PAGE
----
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    The problem of proving whether or not a loop computes a given function is investigated. We consider loops which have a certain "closure" property and derive necessary and sufficient conditions for such a loop to compute a given function. It is argued that closure is a fundamental concept in program proving. Extensions of the basic result to proofs involving relations other than functional relations, which typically arise in nondeterministic loops, are explored. Several applications of these results are given, particularly in showing that certain classes of programs may be directly proven (their loop invariants generated) given only their input-output relationships. Implications of these results are discussed. View full abstract»

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  • A Model of Recoverability in Multilevel Systems

    Page(s): 486 - 494
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    Backward error recovery (that is, resetting an erroneous state of a system to a previous error-free state) is an important general technique for recovery from faults in a system, especially those faults which were not foreseen. However, the provision of backward error recovery can be complex, particularly if the implementation of the system is "multilever" and recovery is to be provided at a number of these levels. This paper discusses two distinct categories of multilevel system, and then examines in detail the issues involved in providing backward error recovery in both types of system. View full abstract»

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  • Automating the Selection of Implementation Structures

    Page(s): 494 - 506
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    An approach to automating the selection of implementations for the data representations used in a program is presented. Formalisms are developed for specifying data representations and implementation structures. Using these formalisms, algorithms are presented which will recognize the use in a program of known data representations (e. g., stacks, queues, lists, arrays, etc.) so that alternative implementations can be retrieved from a library and which will, for those representations not recognized, generate alternative implementations with a wide range of space-time tradeoffs. Experience with using these algorithms indicates they are reasonably successful, although there are several problems that must be solved before automatic implementation selection systems will be practical. View full abstract»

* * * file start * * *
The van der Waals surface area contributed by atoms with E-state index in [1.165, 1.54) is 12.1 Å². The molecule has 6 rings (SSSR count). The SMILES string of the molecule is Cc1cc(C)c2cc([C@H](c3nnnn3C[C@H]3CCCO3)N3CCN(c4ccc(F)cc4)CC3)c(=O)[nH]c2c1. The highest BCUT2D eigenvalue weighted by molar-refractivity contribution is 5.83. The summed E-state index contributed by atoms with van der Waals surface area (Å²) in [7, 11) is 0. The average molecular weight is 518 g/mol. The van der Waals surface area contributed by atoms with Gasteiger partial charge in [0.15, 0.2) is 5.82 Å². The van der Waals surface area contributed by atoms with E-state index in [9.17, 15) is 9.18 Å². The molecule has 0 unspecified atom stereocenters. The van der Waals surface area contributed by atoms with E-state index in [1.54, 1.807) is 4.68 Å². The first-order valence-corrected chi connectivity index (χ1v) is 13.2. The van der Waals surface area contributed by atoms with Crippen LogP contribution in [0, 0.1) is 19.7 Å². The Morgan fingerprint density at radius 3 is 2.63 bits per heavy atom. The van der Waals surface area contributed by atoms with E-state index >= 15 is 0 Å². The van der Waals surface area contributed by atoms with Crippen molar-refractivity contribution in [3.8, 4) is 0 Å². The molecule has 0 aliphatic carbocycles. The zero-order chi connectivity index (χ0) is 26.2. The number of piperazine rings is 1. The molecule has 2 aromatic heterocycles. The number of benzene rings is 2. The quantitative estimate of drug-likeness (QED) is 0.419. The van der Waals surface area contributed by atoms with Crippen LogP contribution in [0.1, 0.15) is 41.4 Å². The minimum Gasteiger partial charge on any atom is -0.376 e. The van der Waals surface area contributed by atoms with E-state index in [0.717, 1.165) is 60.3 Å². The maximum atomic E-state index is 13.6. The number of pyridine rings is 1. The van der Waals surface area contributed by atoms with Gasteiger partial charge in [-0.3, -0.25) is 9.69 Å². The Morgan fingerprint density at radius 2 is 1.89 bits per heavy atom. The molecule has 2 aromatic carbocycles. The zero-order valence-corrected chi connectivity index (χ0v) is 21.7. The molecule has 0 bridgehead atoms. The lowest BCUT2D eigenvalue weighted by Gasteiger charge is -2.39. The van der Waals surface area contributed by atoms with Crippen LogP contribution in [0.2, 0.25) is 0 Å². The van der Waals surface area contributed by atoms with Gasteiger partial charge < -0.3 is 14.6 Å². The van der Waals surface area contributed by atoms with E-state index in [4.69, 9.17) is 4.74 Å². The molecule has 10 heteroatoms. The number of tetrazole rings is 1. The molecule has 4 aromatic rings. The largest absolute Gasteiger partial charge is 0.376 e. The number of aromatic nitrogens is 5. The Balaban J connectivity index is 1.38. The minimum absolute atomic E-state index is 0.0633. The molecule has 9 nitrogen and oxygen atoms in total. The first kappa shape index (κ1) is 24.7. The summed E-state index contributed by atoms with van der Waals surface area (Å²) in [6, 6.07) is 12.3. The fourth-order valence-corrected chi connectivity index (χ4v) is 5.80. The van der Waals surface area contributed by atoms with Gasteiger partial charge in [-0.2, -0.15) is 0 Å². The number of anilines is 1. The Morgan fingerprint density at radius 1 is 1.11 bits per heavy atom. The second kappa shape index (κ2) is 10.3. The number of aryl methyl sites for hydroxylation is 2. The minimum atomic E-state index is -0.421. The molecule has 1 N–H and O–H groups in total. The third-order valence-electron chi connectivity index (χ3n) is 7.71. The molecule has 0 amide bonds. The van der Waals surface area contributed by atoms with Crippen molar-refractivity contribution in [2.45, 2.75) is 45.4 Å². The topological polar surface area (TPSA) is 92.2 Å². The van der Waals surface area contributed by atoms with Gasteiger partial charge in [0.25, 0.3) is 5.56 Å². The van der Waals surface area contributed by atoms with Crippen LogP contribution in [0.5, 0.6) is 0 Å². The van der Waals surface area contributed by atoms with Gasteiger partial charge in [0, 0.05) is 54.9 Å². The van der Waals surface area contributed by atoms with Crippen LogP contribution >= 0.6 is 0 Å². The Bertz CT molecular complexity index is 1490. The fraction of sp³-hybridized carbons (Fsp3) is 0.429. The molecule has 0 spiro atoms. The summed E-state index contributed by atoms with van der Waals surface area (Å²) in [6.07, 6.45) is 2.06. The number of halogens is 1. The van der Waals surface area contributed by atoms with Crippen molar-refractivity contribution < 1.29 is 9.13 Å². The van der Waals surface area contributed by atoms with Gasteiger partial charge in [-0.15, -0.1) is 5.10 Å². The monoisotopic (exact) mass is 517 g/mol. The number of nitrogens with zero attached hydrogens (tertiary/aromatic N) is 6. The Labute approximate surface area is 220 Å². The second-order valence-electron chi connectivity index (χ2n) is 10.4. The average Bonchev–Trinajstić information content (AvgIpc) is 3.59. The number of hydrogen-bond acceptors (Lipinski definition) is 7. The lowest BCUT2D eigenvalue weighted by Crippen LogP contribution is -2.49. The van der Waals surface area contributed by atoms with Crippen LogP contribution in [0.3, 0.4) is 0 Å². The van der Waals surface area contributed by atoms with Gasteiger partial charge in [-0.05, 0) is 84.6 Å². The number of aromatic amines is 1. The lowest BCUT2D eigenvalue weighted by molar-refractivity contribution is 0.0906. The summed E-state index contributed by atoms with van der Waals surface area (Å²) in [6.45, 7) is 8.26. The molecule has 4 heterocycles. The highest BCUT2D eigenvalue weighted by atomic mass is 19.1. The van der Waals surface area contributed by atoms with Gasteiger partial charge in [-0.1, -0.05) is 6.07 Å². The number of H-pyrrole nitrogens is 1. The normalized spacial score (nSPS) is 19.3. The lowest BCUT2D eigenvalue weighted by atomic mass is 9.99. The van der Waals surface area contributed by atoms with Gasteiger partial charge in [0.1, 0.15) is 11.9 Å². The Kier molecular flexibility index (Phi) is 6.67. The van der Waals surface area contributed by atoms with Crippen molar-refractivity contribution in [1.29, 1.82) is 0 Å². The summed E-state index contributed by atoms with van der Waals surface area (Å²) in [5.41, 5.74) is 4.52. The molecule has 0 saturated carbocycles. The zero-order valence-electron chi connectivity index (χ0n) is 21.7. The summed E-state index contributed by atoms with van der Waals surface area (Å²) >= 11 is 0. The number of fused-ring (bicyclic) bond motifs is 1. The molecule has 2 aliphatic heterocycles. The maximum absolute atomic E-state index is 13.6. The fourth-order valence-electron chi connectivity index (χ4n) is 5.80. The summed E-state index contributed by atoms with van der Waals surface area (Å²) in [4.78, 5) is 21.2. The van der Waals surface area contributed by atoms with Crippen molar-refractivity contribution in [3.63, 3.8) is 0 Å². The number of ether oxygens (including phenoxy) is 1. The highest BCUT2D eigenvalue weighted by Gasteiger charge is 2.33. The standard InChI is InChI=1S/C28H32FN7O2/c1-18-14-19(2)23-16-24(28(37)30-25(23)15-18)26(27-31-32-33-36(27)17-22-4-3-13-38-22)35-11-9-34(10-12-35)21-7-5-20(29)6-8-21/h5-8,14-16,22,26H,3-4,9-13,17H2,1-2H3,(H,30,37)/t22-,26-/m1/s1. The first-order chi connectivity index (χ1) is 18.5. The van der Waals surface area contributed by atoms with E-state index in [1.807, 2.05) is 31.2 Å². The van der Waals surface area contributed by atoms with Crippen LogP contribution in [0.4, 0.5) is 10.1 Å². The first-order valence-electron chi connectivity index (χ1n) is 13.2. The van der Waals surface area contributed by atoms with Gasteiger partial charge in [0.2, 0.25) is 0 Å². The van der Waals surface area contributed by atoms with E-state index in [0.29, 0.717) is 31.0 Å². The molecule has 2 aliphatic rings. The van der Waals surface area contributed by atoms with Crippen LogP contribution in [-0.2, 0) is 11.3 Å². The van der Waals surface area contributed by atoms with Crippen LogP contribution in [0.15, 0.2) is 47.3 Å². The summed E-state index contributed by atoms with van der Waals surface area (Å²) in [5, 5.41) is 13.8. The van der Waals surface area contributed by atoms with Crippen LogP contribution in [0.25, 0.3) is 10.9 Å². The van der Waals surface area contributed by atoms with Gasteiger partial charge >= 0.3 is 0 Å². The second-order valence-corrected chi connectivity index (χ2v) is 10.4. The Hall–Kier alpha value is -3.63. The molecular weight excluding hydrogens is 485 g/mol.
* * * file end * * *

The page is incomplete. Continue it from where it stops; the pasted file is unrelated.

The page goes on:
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  • Conditions for the Equivalence of Synchronous and Asynchronous Systems

    Page(s): 507 - 516
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    Synchronous and asynchronous operation of software systems are defined. It is argued that certifying the correct operation of a system in the synchronous mode is significantly simpler than in the asynchronous mode. A series of compile-time and run-time restrictions for systems constructed in Concuirent Pascal are presented which assure equivalent operation in the synchronous and asynchronous modes. View full abstract»

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  • Compile Time Memory Allocation for Parallel Processes

    Page(s): 517 - 520
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    This paper discusses the problem of allocating storage for the activation records of procedure calls within a system of parallel processes. A compile time storage allocation scheme is given, which determines the relative address within the memory segment of a process for the activation records of all procedures called by the process. This facilitates the generation of an efficient run-time code. The allocation scheme applies to systems in which data and procedures can be shared among several processes. However, recursive procedure calls are not supported. View full abstract»

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  • Discrete Systems and Flowcharts

    Page(s): 521 - 525